Define the cache entry to object-cache-instance mapping. Defining the cache entry is done with the WebSphere Commerce configuration XML file named wc-server.xml. The data cache is configured based on the scope of the cache entry using the CrossTransactionCache or LocalTransactionCache tag within the InstanceProperties element of the WebSphere Commerce configuration file. This configuration is for long-lived cache entries. If you use the wc-server.xml file, the entries go to the dynamic maps (DMAP) that are configured in WebSphere eXtreme Scale. For the details on this configuration, refer to the "Additional WebSphere Commerce data cache configuration" topic on the WebSphere Commerce information center, see Resources.
Best practices for WebSphere Commerce data cache implementation
Configure the DMAPs to exist in WebSphere eXtreme Scale cache provider for the data cache
entities that are used frequently across multiple user transactions and not invalidated frequently.
Cached entities that are invalidated, either programmatically or using the DynaCacheInvalidationCmd,
should be configured to use the traditional DynaCache provider. It is important for you to remember
that the WebSphere Commerce data-cache components do not only fetch the entities from WebSphere
eXtreme Scale. They also cause the programmatic cache entry invalidation calls to reach WebSphere
eXtreme Scale. Frequent invalidation messages are not cheap and idempotent. They can cause an
increase in CPU utilization on WebSphere eXtreme Scale servers. For this reason, invalidation
frequency and count is an important design and implementation consideration. For example, business
context service (BCS)-related cache, that is implemented using the class
com.ibm.commerce.component.contextservice.commands.ContextDataSerValueCache CmdImpl, is
frequently invalidated based upon the user's action on the web site. So, it is recommended that you
do not offload this cache entry to WebSphere eXtreme Scale.
Table 2 provides the recommended destination for the DMAPs that are available with WebSphere Commerce data cache. This table is not a comprehensive list, but the table is accurate as of WebSphere Commerce V7.0 FEP 4.
Table 2. Recommended destination of the DMAPs
|DMAP Name||Preferred Destination||Comments|
|WCSystemDistributedMapCache||WebSphere eXtreme Scale||You determine the appropriate cache size that is based on your commerce foundational data setup,
such as the supported languages, currency, country, states, shipping, and fulfillment data.|
Initially, you keep the cache count size at 20000. You then optimize it based on the cache hit-or-miss ratio and the least recently used (LRU) evictions.
| WCSessionDistributedMapCache||Traditional DynaCache||The DMAP holds the commerce business context service (BCS) related data.|
Initially, you can keep the cache count size at 5000. You then optimize it based on the cache hit-or-miss ratio and LRU evictions.
|WCContractDistributedMapCache||WebSphere eXtreme Scale||Initially, you can keep the cache count size at 5000. You then optimize it based on the cache hit-or-miss ratio and LRU evictions.|
| WCPromotionDistributedMapCache||WebSphere eXtreme Scale||This DMAP holds the commerce promotion engine-related runtime data. The DMAP size is determined
by looking at the types of promotions that are configured, the number of promotions that are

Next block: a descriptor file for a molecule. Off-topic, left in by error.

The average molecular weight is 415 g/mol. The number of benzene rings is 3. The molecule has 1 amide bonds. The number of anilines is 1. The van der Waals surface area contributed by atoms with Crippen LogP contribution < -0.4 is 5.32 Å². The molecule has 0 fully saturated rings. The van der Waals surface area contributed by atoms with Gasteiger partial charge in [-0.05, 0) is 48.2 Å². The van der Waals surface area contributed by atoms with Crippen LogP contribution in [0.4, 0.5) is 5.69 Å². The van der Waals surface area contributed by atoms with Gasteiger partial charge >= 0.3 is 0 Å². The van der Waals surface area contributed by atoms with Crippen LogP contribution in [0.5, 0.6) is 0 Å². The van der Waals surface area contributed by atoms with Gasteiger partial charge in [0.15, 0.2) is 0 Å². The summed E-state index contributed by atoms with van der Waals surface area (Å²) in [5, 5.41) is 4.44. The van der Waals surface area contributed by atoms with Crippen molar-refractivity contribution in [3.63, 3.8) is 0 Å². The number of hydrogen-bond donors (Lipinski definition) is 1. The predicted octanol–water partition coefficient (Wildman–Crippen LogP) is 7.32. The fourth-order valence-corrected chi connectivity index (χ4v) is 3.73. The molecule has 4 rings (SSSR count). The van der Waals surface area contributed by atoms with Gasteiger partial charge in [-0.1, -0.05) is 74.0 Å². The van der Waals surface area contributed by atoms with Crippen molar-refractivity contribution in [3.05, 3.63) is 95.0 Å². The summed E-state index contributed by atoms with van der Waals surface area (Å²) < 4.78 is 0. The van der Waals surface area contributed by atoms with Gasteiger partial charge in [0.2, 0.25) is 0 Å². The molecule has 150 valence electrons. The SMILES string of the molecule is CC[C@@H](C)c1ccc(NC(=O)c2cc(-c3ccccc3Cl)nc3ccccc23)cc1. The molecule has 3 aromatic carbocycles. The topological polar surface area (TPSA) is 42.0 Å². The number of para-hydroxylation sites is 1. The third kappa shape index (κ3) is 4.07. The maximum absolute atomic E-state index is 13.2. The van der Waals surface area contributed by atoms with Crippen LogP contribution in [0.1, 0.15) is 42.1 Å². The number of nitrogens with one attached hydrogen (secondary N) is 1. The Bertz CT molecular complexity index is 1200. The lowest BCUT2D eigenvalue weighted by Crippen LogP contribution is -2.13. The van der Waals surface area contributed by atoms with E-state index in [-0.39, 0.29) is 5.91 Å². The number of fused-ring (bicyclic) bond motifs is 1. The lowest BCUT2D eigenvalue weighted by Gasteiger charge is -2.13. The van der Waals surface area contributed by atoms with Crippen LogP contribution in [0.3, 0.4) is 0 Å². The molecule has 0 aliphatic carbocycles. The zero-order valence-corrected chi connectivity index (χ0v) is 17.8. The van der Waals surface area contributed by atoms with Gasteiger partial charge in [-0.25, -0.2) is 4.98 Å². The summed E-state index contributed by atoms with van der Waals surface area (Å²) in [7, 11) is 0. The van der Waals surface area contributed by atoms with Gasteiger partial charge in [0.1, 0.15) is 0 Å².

configured, and the creation of a shopping cart by the guest on the web site.|
Initially, you can keep the cache count size at 30000. You then optimize the cache count that is based on the cache hit-or-miss ratio and LRU evictions.
| WCMarketingDistributedMapCache||WebSphere eXtreme Scale||Initially, you can keep the cache count size at 3000. You then optimize the cache count that is based on the cache hit-or-miss ratio and LRU evictions.|
| WCUserDistributedMapCache||Traditional DynaCache ||Initially, you can keep the cache count size at 3000. You then optimize the cache count that is
based on the cache hit-or-miss ration and LRU evictions.|
You can start with Traditional DynaCache. However, you must also test with WebSphere eXtreme Scale as the destination. If the invalidation cost is NOT high in WebSphere eXtreme Scale, then you can use WebSphere eXtreme Scale as the destination.
| WCCatalogGroupDistributedMapCache||WebSphere eXtreme Scale||You determine the appropriate cache size that is based on your catalog structure and setup.|
Initially, you can keep the cache count size at 20000. You then optimize the cache size that is based on the cache hit-or-miss ratio and LRU evictions.
| WCCatalogEntryDistributedMapCache||WebSphere eXtreme Scale||You determine the appropriate cache size that is based on your catalog structure and setup.|
Initially, you can keep the cache count size at 20000. You then optimize the cache size that is based on the cache hit-or-miss ratio and LRU evictions.
| WCPriceDistributedMapCache||WebSphere eXtreme Scale||You determine the appropriate cache size that is based on your price rule and offer setup.|
Initially, you can keep the cache count size at 20000. You then optimize the cache count that is based on cache hit-or-miss ratio and LRU evictions.
| WCDistributedbutedMapCache||WebSphere eXtreme Scale||Initially, you can keep the cache count size at 1000. You then optimize it based on the cache hit-or-miss ratio and LRU evictions.|
WebSphere eXtreme Scale servers
The WebSphere eXtreme Scale grid contains two types of WebSphere eXtreme Scale servers:
- Catalog server - Provides management of the entire grid.
- Container server - Contains all the cached data.
Catalog servers play an important role during grid recoveries that start or stop container servers. For example, catalog servers play this role during communication failures, hardware failures, and when clients connect to the grid for the first time. However, catalog servers do not play much of a role when already connected clients are accessing a grid in steady state.